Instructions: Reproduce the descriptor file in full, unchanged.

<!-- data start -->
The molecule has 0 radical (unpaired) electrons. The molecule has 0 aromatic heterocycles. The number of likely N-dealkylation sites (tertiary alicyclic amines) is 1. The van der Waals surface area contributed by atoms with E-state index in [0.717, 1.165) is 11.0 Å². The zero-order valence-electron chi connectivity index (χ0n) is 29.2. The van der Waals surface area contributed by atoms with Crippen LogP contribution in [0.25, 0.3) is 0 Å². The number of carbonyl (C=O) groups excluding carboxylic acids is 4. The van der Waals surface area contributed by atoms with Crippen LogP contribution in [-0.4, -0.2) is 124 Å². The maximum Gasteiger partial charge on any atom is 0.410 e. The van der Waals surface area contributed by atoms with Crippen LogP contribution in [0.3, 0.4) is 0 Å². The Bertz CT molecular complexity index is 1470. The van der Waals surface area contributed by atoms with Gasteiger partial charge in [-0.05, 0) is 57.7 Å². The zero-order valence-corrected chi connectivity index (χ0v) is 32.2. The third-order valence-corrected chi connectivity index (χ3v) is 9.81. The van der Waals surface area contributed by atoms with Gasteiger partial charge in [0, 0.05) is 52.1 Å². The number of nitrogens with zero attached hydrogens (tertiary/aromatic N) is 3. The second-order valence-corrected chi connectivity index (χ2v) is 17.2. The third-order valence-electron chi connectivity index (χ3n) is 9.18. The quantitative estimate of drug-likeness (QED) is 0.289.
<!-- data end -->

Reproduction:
The molecule has 0 radical (unpaired) electrons. The molecule has 0 aromatic heterocycles. The number of likely N-dealkylation sites (tertiary alicyclic amines) is 1. The van der Waals surface area contributed by atoms with E-state index in [0.717, 1.165) is 11.0 Å². The zero-order valence-electron chi connectivity index (χ0n) is 29.2. The van der Waals surface area contributed by atoms with Crippen LogP contribution in [0.25, 0.3) is 0 Å². The number of carbonyl (C=O) groups excluding carboxylic acids is 4. The van der Waals surface area contributed by atoms with Crippen LogP contribution in [-0.4, -0.2) is 124 Å². The maximum Gasteiger partial charge on any atom is 0.410 e. The van der Waals surface area contributed by atoms with Crippen LogP contribution in [0.3, 0.4) is 0 Å². The Bertz CT molecular complexity index is 1470. The van der Waals surface area contributed by atoms with Gasteiger partial charge in [-0.05, 0) is 57.7 Å². The zero-order valence-corrected chi connectivity index (χ0v) is 32.2. The third-order valence-corrected chi connectivity index (χ3v) is 9.81. The van der Waals surface area contributed by atoms with Gasteiger partial charge in [0, 0.05) is 52.1 Å². The number of nitrogens with zero attached hydrogens (tertiary/aromatic N) is 3. The second-order valence-corrected chi connectivity index (χ2v) is 17.2. The third-order valence-electron chi connectivity index (χ3n) is 9.18. The quantitative estimate of drug-likeness (QED) is 0.289.